Introduction The burden of coronary heart disease (CHD) in the UK is substantial. However, recent trends and associated socioeconomic inequalities are not well studied. We aim to identify and analyse these trends stratified by age, gender and socioeconomic quintiles.
Methods We quantified the CHD burden and analysed trends from 1999 to 2007 in all adults aged over 25 years resident in England. Data sources included deaths (from ONS), health surveys, and hospital admissions (from Hospital Episode Statistics), all using ICD9 and ICD10 coding. Socioeconomic inequalities were calculated in both absolute and relative terms.
Results In 2007, the CHD burden comprised approximately 205 000 hospital admissions (acute and elective), including approximately 110 000 admissions with acute coronary syndrome. There were approximately 1.5 million CHD patients with chronic disease living in the community. Approximately 67 500 of these were admitted during 2007 for revascularisation. There were approximately 173 000 CHD patients living with heart failure, of whom some 14% required hospital admission during 2007. Between 1999 and 2007, age-specific hospital admission rates generally decreased by 20%–35%. Community prevalence decreased by 10%–20%. Strong socioeconomic gradients were apparent in all patient groups, persisting or worsening between 1999 and 2007.
Conclusions The burden of CHD is immense, costly and unequal. Hospital admissions attract more attention than the far more numerous patients living with chronic disease in the community. Population-based rates for hospital admissions and CHD prevalence have been declining by 3%–4% per annum. However, marked socioeconomic gradients have persisted or worsened—there is no room for complacency.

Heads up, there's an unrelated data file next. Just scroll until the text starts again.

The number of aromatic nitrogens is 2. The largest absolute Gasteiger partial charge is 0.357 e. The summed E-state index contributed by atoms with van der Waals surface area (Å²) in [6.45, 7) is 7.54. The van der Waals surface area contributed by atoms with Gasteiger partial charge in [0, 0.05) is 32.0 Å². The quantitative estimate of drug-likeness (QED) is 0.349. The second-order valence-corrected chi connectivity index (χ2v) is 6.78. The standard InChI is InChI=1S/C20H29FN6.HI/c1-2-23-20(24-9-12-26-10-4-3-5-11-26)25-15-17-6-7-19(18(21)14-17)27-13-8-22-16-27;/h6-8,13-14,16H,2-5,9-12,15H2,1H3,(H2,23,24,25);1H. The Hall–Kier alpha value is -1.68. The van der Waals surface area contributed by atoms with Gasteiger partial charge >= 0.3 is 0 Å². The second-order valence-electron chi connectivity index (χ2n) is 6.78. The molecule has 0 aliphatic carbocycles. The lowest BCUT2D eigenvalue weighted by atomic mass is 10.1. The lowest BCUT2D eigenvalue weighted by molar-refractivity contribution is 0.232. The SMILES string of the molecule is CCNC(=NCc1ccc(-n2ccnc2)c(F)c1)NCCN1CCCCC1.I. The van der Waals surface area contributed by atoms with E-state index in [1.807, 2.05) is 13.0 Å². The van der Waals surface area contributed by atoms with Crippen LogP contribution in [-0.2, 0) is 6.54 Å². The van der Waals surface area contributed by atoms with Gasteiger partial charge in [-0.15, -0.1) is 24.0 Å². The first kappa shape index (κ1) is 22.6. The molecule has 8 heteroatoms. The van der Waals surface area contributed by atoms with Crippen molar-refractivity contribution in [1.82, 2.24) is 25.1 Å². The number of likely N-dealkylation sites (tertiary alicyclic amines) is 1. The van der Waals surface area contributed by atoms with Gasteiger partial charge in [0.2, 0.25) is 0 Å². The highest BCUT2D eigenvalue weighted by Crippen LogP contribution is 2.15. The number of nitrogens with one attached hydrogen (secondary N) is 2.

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Funding MB and SS are honorary research staff at UCL, funded by Legal & General Assurance Society Limited (L&G) as part of its wider research collaboration with UCL on understanding the drivers of longevity. JPS, RR and SC are supported by the Higher Education Funding Council, and RR is partly funded by the National Institute for Health Research University College London Hospital/University College London Comprehensive Biomedical Research Centre. MOF is partly funded by the UK Medical Research Council and from European Community's Seventh Framework Programme (FP7/2007-–2013) under grant agreement no223075—the MedCHAMPS project and NH by the NHS. The funders had no role in study design, data collection and analysis, decision to publish, or preparation of the manuscript. The IMPACTsec team had access to all data sources and has the responsibility for the contents of the report and the decision to submit for publication.
Competing interests None.
Provenance and peer review Not commissioned; externally peer reviewed.
Data sharing statement Supplementary appendix (attached) available with open access from the corresponding author at
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